Confirmed speakers include James Turk of the GoldMoney Foundation, Tom Palmer of the Atlas Network, David and Emily Skarbek of King’s College, entrepreneurs like John Chisholm and Daniel Model, and more. A lively student debate on rival concepts of liberty will give students an exciting and thought-provoking opportunity to engage with their peers. ESFL invites all students to participate and join the largest pro-liberty network among young people across Europe. With registrations currently spanning over twenty five countries, this will be a prime opportunity to forge new friendships, share ideas and further advance key debates and conversations about the philosophy of liberty. All conference details and registration information are located on ESFL’s conference webpage.

Seats are going fast, so those interested should reserve their spots sooner rather than later! We expect more than 300 friends of liberty to come to the ESFLC. The ESFL team is looking forward to seeing you and your friends in March!  Gathering the brightest young minds interested in liberty helps bring us one step closer to a free academy and a free society.

Check out last year's conference video.

When: 8th-10th of March 2013

Where: Leuven, Belgium. Located 15 minutes outside of Brussels

Conference fee: 30 Euros students / 45 Euros non-students (until 31st of January). Late registration: 40€/55€

Your registration fee includes: all meals provided, three days of speakers, Liberty Fair, networking, and awesome socials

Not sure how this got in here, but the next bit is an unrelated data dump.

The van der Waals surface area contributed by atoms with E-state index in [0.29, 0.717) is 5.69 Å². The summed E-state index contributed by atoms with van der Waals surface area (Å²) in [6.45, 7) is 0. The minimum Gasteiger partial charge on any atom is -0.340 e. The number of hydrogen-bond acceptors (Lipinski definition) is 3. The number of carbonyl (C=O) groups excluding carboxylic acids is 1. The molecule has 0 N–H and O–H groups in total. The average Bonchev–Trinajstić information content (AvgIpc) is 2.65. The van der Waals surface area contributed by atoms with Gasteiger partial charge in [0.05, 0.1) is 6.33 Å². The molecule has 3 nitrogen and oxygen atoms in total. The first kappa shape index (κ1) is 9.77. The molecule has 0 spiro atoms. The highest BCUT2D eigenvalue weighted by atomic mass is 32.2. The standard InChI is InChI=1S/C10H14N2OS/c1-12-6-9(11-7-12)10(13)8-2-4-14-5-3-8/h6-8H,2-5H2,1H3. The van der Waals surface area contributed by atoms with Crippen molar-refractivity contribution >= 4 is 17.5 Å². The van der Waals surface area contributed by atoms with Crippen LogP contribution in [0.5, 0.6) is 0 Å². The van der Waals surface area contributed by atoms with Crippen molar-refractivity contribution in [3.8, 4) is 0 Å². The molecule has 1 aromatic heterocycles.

Expected number of participants: more than 300

Conference website and registration link: ESFL’s conference webpage

For more updates please check out Facebook and Twitter.

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Opportunities for students this spring

Written by Pete Spence | Friday 04 January 2013

2013 is shaping up to be a good year for young fans of liberty. Here are some opportunities available to them.

Free Books for Schools
In October we began sending out books for A‐Level students studying politics, economics and philosophy. By December we mailed out over 1,000 books to Sixth Form students. The books available are listed below, and we can provide up to three copies of each to your school.

Freedom 101 (Free PDF)
Freedom 101 gives answers to 101 common errors made by opponents of free markets and open societies.

A Beginner’s Guide to Liberty (Free PDF)
A short, accessible introduction to liberal ideas from free trade to banking to legalized drugs.

The Condensed Wealth of Nations (Free PDF)
An explanation of Adam Smith's The Wealth of Nations that uses Smith's own words and explains them for a modern audience, point-by-point, to allow his great ideas to shine through.

Win £500 in our Young Writer on Liberty Competition
If you’re under 21, there is still time to enter our writing competition before the closing date on February 1st. The first prize includes £500 and an internship at the Adam Smith Institute. You can find more information here.

Independent Seminar on the Open Society (ISOS) March Student Conference
The Independent Seminar on the Open Society (ISOS) is a free one-day seminar for sixth-formers, held in London twice a year. This March the conference will focus on free market economics. Topics covered will include:

Limits of knowledge
The benefits of trade
The fallacy of evidence-based policy
The private supply of public goods
Debate: Should we be able to sell our organs?

Students are welcome to attend independently, or with teachers. Refreshments will be provided.

If you are interested in finding out more about any of these, do contact us at